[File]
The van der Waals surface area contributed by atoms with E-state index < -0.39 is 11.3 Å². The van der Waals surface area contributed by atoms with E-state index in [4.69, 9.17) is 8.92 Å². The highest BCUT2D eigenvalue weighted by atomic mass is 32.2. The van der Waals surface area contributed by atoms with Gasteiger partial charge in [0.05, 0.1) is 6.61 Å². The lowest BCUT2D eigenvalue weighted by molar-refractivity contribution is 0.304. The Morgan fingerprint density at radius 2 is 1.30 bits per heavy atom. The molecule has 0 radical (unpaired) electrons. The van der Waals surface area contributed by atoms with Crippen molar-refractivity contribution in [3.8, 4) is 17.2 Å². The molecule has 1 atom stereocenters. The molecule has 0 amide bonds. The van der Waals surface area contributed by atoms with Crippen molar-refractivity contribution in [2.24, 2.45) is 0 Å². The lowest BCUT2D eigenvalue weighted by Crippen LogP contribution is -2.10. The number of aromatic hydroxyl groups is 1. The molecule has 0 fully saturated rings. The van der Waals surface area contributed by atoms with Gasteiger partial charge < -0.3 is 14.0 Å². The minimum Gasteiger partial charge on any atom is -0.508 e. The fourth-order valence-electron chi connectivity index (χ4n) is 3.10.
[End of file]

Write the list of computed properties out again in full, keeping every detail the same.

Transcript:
The van der Waals surface area contributed by atoms with E-state index < -0.39 is 11.3 Å². The van der Waals surface area contributed by atoms with E-state index in [4.69, 9.17) is 8.92 Å². The highest BCUT2D eigenvalue weighted by atomic mass is 32.2. The van der Waals surface area contributed by atoms with Gasteiger partial charge in [0.05, 0.1) is 6.61 Å². The lowest BCUT2D eigenvalue weighted by molar-refractivity contribution is 0.304. The Morgan fingerprint density at radius 2 is 1.30 bits per heavy atom. The molecule has 0 radical (unpaired) electrons. The van der Waals surface area contributed by atoms with Crippen molar-refractivity contribution in [3.8, 4) is 17.2 Å². The molecule has 1 atom stereocenters. The molecule has 0 amide bonds. The van der Waals surface area contributed by atoms with Crippen molar-refractivity contribution in [2.24, 2.45) is 0 Å². The lowest BCUT2D eigenvalue weighted by Crippen LogP contribution is -2.10. The number of aromatic hydroxyl groups is 1. The molecule has 0 fully saturated rings. The van der Waals surface area contributed by atoms with Gasteiger partial charge < -0.3 is 14.0 Å². The minimum Gasteiger partial charge on any atom is -0.508 e. The fourth-order valence-electron chi connectivity index (χ4n) is 3.10.